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[Telegraph] Google's robot cars pass driving test - Page 3

post #21 of 80
Quote:
Originally Posted by SectorNine50 View Post

Why not?
A gyro would give the computer all the information it needs to counter-steer. Most cars already have stability control systems in place to manage the throttle and brakes in a slide.

i have a '06 explorer, they used to have flipping problems back in the day but now if i cut a corner with too much speed the car breaks itself.

i really think i would be hard pressed to get it out of control.
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post #22 of 80
Yay Vegas! biggrin.gif

I want one.
     
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post #23 of 80
Quote:
Originally Posted by sks72 View Post

Quote:
Originally Posted by SectorNine50 View Post

Why not?
A gyro would give the computer all the information it needs to counter-steer. Most cars already have stability control systems in place to manage the throttle and brakes in a slide.

I think the point was not in the cars ability to remain in control, but be able to react to, say, a car that swerves into your lane. If I saw a car coming at me in my lane, I would dive to the shoulder or even off the road to avoid hitting that car head on. A robot car may be programmed to slam on the brakes and remain in its lane, which in most cases will result in a collision.

From what I've read about these cars, they are actually taking in way more information than a human driver possibly could. First, they have 360 degree vision, and can react accordingly, as all of that vision is accessible at the same time (as compared to a human, who would need to turn and crane their neck to even see a blind spot). This in and of itself gives the robot car an advantage, as it may be able to judge a safer escape path than a human ever would be able to.
 
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post #24 of 80
Quote:
Originally Posted by Crazy9000 View Post

Accident fault is usually determined by who hit who. The automatic car should be treated just like whoever was in it was driving.

Yes, but you cannot give a speeding ticket to a company, can you?
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post #25 of 80
Quote:
Originally Posted by sks72 View Post

I think the point was not in the cars ability to remain in control, but be able to react to, say, a car that swerves into your lane. If I saw a car coming at me in my lane, I would dive to the shoulder or even off the road to avoid hitting that car head on. A robot car may be programmed to slam on the brakes and remain in its lane, which in most cases will result in a collision.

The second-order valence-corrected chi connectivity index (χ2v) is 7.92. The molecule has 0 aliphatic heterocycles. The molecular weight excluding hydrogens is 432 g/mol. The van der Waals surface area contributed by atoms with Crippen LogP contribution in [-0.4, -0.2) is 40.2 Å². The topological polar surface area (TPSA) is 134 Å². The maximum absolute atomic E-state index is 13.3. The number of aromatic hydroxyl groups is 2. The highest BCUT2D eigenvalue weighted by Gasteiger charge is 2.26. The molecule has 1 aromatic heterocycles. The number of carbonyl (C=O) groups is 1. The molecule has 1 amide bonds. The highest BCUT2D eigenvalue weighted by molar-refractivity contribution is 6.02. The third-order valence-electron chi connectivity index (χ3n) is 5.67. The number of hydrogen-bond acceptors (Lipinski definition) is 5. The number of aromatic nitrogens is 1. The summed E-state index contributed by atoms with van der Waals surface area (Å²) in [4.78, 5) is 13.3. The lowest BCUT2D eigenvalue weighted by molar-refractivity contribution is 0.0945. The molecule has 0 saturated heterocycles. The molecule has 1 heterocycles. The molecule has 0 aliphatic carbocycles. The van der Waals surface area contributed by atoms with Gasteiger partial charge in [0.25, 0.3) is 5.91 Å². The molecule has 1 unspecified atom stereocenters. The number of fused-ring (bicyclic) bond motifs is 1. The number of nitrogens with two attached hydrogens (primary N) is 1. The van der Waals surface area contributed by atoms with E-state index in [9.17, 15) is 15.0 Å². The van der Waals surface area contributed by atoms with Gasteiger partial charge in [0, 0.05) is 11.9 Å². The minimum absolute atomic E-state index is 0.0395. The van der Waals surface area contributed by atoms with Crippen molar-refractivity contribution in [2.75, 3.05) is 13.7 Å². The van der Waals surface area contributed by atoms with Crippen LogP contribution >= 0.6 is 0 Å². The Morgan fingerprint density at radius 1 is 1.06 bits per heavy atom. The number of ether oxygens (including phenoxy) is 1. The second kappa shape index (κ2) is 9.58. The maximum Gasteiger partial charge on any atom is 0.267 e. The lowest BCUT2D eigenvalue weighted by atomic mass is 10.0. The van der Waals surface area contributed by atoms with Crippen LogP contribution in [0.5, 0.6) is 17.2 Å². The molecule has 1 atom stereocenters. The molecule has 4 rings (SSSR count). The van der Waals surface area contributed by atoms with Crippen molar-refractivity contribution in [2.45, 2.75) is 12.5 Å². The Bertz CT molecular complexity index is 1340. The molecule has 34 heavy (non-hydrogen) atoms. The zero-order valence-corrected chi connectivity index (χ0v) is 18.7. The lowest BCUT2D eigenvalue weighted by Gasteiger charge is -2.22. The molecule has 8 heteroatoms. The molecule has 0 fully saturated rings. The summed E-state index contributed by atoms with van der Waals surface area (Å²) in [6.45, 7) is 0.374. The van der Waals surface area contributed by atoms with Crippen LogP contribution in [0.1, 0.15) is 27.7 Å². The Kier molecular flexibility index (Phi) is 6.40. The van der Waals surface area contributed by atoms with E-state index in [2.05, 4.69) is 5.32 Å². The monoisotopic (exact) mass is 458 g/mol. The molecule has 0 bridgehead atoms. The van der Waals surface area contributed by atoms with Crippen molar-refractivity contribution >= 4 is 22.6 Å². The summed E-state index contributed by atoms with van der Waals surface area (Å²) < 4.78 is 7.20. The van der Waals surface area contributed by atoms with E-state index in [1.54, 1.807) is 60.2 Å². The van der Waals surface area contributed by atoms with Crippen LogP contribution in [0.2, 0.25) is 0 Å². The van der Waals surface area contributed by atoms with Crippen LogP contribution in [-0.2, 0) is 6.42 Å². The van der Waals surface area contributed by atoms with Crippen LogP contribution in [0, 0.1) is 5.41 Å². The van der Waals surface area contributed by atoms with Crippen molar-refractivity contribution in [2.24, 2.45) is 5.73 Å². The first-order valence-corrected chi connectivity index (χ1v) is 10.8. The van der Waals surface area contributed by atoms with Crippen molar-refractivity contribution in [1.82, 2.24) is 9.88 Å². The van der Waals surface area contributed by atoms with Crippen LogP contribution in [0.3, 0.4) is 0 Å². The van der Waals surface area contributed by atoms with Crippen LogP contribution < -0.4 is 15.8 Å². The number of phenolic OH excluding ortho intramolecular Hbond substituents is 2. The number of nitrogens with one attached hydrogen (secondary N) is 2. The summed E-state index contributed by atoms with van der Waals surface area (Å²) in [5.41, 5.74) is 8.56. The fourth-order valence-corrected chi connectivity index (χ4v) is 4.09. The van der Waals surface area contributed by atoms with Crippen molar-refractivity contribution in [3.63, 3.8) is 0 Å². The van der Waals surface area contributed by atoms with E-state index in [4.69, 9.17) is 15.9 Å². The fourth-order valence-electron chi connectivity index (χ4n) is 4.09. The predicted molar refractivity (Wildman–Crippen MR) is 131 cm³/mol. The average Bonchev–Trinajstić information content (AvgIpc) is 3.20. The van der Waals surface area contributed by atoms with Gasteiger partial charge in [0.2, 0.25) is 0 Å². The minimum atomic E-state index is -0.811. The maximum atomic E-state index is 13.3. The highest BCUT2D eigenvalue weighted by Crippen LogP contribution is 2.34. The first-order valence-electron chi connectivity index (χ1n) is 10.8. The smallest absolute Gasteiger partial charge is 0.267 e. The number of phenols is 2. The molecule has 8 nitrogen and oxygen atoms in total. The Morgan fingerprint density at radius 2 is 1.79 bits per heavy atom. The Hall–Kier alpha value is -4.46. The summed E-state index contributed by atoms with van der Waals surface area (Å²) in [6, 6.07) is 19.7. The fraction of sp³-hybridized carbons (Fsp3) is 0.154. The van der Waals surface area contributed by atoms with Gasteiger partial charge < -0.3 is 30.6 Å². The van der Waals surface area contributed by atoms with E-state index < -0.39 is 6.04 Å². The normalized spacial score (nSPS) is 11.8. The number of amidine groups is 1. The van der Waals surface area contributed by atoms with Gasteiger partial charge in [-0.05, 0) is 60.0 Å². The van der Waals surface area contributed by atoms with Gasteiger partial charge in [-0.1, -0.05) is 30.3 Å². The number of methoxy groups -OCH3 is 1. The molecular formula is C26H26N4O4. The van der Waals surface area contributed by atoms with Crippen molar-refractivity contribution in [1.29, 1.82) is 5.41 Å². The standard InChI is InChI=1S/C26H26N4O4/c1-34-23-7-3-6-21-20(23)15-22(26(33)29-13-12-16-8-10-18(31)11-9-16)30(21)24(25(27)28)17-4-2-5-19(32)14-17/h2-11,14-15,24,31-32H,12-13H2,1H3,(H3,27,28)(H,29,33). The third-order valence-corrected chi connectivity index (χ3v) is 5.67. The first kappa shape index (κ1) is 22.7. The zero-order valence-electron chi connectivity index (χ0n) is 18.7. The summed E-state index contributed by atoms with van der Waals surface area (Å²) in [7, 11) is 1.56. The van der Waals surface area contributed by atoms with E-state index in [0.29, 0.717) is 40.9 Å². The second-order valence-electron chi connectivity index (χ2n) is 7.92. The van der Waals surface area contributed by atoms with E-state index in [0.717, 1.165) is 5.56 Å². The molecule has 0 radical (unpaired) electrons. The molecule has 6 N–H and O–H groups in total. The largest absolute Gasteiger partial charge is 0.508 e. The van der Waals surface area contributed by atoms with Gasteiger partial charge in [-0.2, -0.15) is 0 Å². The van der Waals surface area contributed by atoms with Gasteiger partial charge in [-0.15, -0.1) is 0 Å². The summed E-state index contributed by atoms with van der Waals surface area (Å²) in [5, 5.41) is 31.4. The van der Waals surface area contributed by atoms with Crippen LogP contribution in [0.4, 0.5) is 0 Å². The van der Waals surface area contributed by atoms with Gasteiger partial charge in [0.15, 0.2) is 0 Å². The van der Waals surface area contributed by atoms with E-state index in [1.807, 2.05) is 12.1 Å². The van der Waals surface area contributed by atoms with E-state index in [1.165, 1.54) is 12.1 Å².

You need to take a look at how adaptive these cars are with city driving.
Computers can process information, much much much faster than we as human could ever do.
As soon as something traveling faster than 0mph, composite, is coming at the car in more than 1 or 2 sensors, it's going to know it, and it's going to have a pretty good idea of what to do, the instant an object of invalid space presents itself, as it has already been keeping track of literally everything around it.

Google is a place of culture, collaboration, and concept testing.
I'm sure they've been able to come up with more than one solution to issues like these.
post #26 of 80
Quote:
Originally Posted by lordikon View Post

Yes, but you cannot give a speeding ticket to a company, can you?

Actually, I assume that's exactly what would happen. Google would be billed a ticket and expected to pay it. If a car crashes into someone, Google will be taken to court for the case.
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post #27 of 80
Quote:
Originally Posted by Detroitsoldier View Post

Actually, I assume that's exactly what would happen. Google would be billed a ticket and expected to pay it. If a car crashes into someone, Google will be taken to court for the case.

Yep. Although I doubt that a speeding ticket would happen on stock software, these are computers we are talking about after all. If the software or hardware malfunctions, it will be google's fault, since you don't have any control over it.

Now, if you modified the software to have the car run over the speed limit, then the fault lies with you.
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post #28 of 80
If the Google car crashes, the person in the driver's seat is held responsible. If anything goes wrong, the driver can take control immediately by turning the wheel, or pressing the brakes/gas. The driver is also expected to monitor the car driving at all times.
post #29 of 80
Skynet.
post #30 of 80
Well, what if everyone just had an autonomous car? you wouldn't have to worry about human error as far as getting into an accident. Blowouts? In the future tires will not blow out, and if they do they will automatically self inflate. This technology already exists as well, but obviously would be more refined in the future.
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